“Students will not be allowed to use or display… cell phone or other… electronic communication device in school… Students will be allowed to possess these items but they may not be visible at any time during the school day. All such devices must be in an off position and can only be used outside the building after the school day…”
That comes straight from the 2012-2013 Upson-Lee High School Handbook. But that ban on the usage of cell phones or other electronic communication devices in school will be greatly reduced beginning with the new school year in August and the start of the Bring Your Own Technology program. Students in all schools in the Thomaston-Upson School System will be encouraged to bring internet-capable cell phones, tablets, and/or laptops to school for use in the classrooms.
Dr. Larry Derico, Director of Curriculum and Instruction for the school system, said the new program is another opportunity to get students better prepared to move into the 21st century by developing 21st century classrooms.
“We are very excited about this implementation,” said Dr. Derico. “We know that our students have the devices or have been exposed to them, and it is our responsibility to help those students use those devices from a learning standpoint. We are looking at devices that are internet capable, because we want to be able to help enhance their research skills. Critical thinking skills are real big right now. It is a huge part of common core standards, teaching students how to think critically. This goes hand-in-hand with the common core standards.
“There are so many facts that are right there that they can access with just the touch of a button. We know that they can go out and find facts and the information. But what we want to do is put them in some real world situations, and be able to use the devices to problem solve and to be able to research. It is teaching them how to use the devices responsibly and for educational purposes, rather than the primary reason being playing video games.”
The school system did not jump into this relatively new program without a lot of research first. A district office team, along with school level teams from each of the five schools visited other school systems that are already implementing Bring Your Own Technology, to see what was working and what was not. They also gave the students surveys in order to determine which students have devices and what type of devices they have.
They are also not requiring all teachers to use the electronic devices in their classrooms. They are starting this year with a group of pilot teachers who will put the devices to use in their classrooms, and hope the remaining teachers will see the benefits of using the devices in their courses.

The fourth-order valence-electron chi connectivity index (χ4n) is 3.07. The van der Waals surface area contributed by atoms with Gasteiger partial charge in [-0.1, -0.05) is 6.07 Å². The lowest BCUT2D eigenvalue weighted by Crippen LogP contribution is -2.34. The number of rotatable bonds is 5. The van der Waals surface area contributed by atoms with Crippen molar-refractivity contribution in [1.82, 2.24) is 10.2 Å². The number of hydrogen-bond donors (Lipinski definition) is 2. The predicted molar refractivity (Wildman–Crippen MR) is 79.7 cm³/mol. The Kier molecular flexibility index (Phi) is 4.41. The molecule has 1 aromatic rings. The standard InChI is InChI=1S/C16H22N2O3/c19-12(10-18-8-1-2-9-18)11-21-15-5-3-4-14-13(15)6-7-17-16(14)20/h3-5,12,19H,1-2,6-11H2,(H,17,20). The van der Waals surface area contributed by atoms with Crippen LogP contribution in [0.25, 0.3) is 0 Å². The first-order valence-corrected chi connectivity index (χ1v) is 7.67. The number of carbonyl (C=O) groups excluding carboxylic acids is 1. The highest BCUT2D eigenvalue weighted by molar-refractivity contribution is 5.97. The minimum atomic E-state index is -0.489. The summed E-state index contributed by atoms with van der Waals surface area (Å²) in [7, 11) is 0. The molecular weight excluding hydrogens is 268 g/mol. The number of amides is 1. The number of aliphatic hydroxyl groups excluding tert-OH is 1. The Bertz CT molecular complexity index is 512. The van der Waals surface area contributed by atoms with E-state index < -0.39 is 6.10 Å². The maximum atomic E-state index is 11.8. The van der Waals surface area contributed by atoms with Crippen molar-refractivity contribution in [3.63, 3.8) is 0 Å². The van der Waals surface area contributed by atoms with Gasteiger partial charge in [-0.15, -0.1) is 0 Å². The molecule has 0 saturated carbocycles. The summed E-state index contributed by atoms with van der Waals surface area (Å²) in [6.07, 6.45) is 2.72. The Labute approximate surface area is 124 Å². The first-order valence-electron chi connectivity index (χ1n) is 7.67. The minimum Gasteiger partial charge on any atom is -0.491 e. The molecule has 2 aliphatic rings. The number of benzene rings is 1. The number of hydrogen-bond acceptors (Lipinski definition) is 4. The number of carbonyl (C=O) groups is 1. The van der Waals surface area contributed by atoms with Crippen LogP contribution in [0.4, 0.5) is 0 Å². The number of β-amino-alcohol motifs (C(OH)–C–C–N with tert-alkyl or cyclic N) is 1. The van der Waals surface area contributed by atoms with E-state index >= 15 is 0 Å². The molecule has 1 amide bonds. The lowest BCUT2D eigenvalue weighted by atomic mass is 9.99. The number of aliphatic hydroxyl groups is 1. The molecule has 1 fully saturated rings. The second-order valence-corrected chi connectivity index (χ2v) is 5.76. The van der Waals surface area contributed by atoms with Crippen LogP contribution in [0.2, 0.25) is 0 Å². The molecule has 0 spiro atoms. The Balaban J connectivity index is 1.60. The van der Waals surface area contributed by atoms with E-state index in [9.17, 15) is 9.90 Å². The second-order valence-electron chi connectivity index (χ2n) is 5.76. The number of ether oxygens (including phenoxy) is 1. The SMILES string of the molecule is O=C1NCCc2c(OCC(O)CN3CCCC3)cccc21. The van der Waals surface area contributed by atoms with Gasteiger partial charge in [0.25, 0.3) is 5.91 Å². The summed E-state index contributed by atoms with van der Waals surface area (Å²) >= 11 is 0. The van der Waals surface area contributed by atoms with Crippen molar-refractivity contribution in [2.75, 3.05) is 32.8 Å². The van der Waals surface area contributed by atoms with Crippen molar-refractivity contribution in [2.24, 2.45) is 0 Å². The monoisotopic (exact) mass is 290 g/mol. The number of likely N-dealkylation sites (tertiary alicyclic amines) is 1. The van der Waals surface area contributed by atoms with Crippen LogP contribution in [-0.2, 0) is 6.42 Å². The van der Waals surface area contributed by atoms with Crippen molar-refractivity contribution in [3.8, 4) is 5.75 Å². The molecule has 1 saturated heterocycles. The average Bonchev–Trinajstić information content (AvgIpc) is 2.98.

Dr. Derico added that it is also not mandatory for student to have an internet-capable device. Instead, they will be encouraging students who have the devices to share them with those who don’t.
“In most of the systems we visited, the cooperative learning of the students is very beneficial. Students, as we know, learn better from one another than they do from the lectures,” Dr. Derico said. “Our goal is, once those students are in the classrooms and we can see the lack of technology in those classrooms, then we can fill in the gaps with technology from there. Teachers are designing lessons in the classroom with a dual purpose. If there is a particular lesson where students can use their devices, that lesson will also be appropriate for students that don’t have a device. No students are going to be punished because they don’t have a device.”
Dr. Derico added that while students will be encouraged to bring their cell phones and other devices to school, that does not mean they will be allowed to call or text others throughout the day.
“What we noticed in a lot of other school districts, and what we’re going to do is, while you are in the classroom, if a student has a cell phone, that device will be on the desk in front of the student. If there is a time when the device is not supposed to be used, it will be on the desk. When they leave the classroom, the students take the devices and keep them the same way they keep them now. We do say in the policy that it will be the responsibility of the student to keep up with their own device.
“At the elementary school it will be the same process, with one exception. When the students go out to recess, the teacher will take up the devices and keep them in one certain location. Each individual school is working on their own policies and plans, and each of the schools will have parent meetings before the school year begins to address some of these questions.”
While this is a new program which encourages students to use their devices for more than just communicating and playing games, Dr. Derico said in many ways, it will also be a learning process for the adults as well.
“We realize it is more us getting comfortable with them using the devices than it is them getting used to using the devices. So it is up to us as adults to start adjusting to their world. Right now we are doing them a disservice by not allowing them to use the devices. Even in our everyday world, we practically can’t live without them. Yet we’re telling our students, who were practically born into this technology age, that no, they can’t use them to enhance their learning.
“We’re excited,” he added. “We know that this program is new. Our school system has always been progressive. We’re going to have to prepare that 21st century learner who is going to have to think critically, and once they leave high school, be able to be competitive in the real world market.”